between test sections would be generous enough to keep me on track for the next
restart. After a mile or so, the trails led back to open road and I arrived at the second
test section with plenty of time to spare.

This next timed section was a mix of tight woods and open fields, where we passed
through just about every type of terrain Illinois has to offer. The highlight was a hog
farm, where we entered a swampy low area and exited to higher ground only after
slogging our way around what smelled like fresh piles of excrement. A couple miles
into this 5.3-mile section, Tim Tabor passed me in an area carved through fields of
giant ragweed. The trail was wide but gooey on top and offered almost no traction at
all. I dropped another 6 points through here and on the way out of the hog farm, saw
that the swamp section had its own spectators. It would surely be even more
entertaining for them on the second loop.

A long road section took us back to the woods around the staging area for 5 more
miles of tight trails. I came across one poor lad pushing his KTM down the road and
offered to help. With no tow rope, I could do little, so I continued onward. Inside the
final section of woods in this first loop, Tim Tabor once again caught up to me in
about the same amount of time it took him during the previous test. Some of the
larger hills on the course were inside these woods and the Gas Gas struggled up
each one. The end of the loop was a sprint through a curvy route around the
harvested cornfield next to the staging area. I dropped another 5 points and ended up
carding a 22 for the first half of the race.

The trails on the second loop were now broken in well, and with several classes
running only the first loop, the riders were more spread out. A mile or two into the 4th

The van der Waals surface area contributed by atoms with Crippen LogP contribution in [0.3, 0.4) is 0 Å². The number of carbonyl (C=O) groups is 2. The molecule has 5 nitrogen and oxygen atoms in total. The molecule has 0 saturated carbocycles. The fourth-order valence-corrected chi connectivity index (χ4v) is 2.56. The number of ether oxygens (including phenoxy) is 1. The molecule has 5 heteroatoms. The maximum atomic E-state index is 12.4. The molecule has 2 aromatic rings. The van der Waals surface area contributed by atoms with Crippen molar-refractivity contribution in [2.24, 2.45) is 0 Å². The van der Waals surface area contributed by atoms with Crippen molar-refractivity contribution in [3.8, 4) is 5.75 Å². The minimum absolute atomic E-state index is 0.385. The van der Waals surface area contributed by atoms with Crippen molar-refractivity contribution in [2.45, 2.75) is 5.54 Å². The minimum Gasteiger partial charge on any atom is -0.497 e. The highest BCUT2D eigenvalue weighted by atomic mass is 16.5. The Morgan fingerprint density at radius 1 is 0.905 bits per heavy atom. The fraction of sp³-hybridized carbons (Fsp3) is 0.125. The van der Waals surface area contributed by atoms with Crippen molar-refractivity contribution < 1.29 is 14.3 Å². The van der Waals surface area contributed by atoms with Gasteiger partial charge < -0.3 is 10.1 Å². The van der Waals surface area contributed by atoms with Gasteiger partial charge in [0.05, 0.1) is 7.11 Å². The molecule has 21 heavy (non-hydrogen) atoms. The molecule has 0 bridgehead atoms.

timed section of the day, a repeat of our first test, I found an area where the trails
were a little
too broken in. A narrow, muddy gully cut through the woods and forced us
to cross. The parallel approach to the gully and thick underbrush made it difficult to
navigate. Thirty feet of space would have been enough room to gain speed and
wheelie across, but we had no such area to work with. Now that a couple hundred
dirt bikes had churned their way through the gully, it was a mass of black muck. I took
a wide line to the left and tried to locate the least imposing rut to drop my front wheel
into. As luck would have it, the rut I chose stopped me dead in my tracks. The mud
had sucked in my rear tire and it refused to be lifted out. Tim Tabor arrived shortly
after and launched his bike across a rut to my right. His bike immediately went
horizontal and his body followed about 18 inches above, until both slammed into the
slimy ground. Tim was wet and muddy, but his bike was on the other side of the gully.
Mine was not.

On the far opposite end of the mud hole was a rider in the same predicament. “I’ll
help you if you help me,” he said. “Deal,” I replied. We lifted his bike out of rut, then
trudged back over to mine. About that time Jeff Snedcor arrived and I pointed him to a
better line. He crossed easily. My recovery partner and I tugged on the Gas Gas, but it
would hardly move. He suggested firing up the engine and maybe we would pull it
out with the help of a spinning rear tire. This actually worked very well and in no time I
was free of the mud hole. However, the engine was slow to start, so I turned off the
gas and started kicking, hoping to un-flood the carburetor. As the engine fired to life, I
wasted no time in moving forward down the trail. My partner had already taken off and
about 100 yards later, was stuck on a tree root near the top of a steep hill. While
examining my options for scaling this hill, my engine died. Naturally, I’d forgotten to
turn the gas back on. I kicked over the engine for a solid minute before it restarted,
then found an alternate trail a few feet to the left of the main line. In an instant, I was
up the hill and on my way.

The mud hole cost me about 7 minutes, as I dropped 18 points at the end of the
section. Along the route to the next checkpoint was a pile of logs which had been cut
into approximately 2-foot sections and stacked vertically. On the previous loop, a
narrow path took me through this minefield of logs, but this time it was arranged
differently. A group of ATV riders were leaving the area just as I arrived to a wall of
upright logs, each about 18 inches in diameter. Those bastards had restacked the
logs so that I had no choice but to ride over them, EnduroCross-style. I managed to
wheelie my way on top of the stumps, but the front wheel fell into a small gap
between them and I lost my balance. After rolling a couple stumps out of the way, I
restarted the Gas Gas and continued to the next test section.

The trails within this section were in much better condition on my second pass, save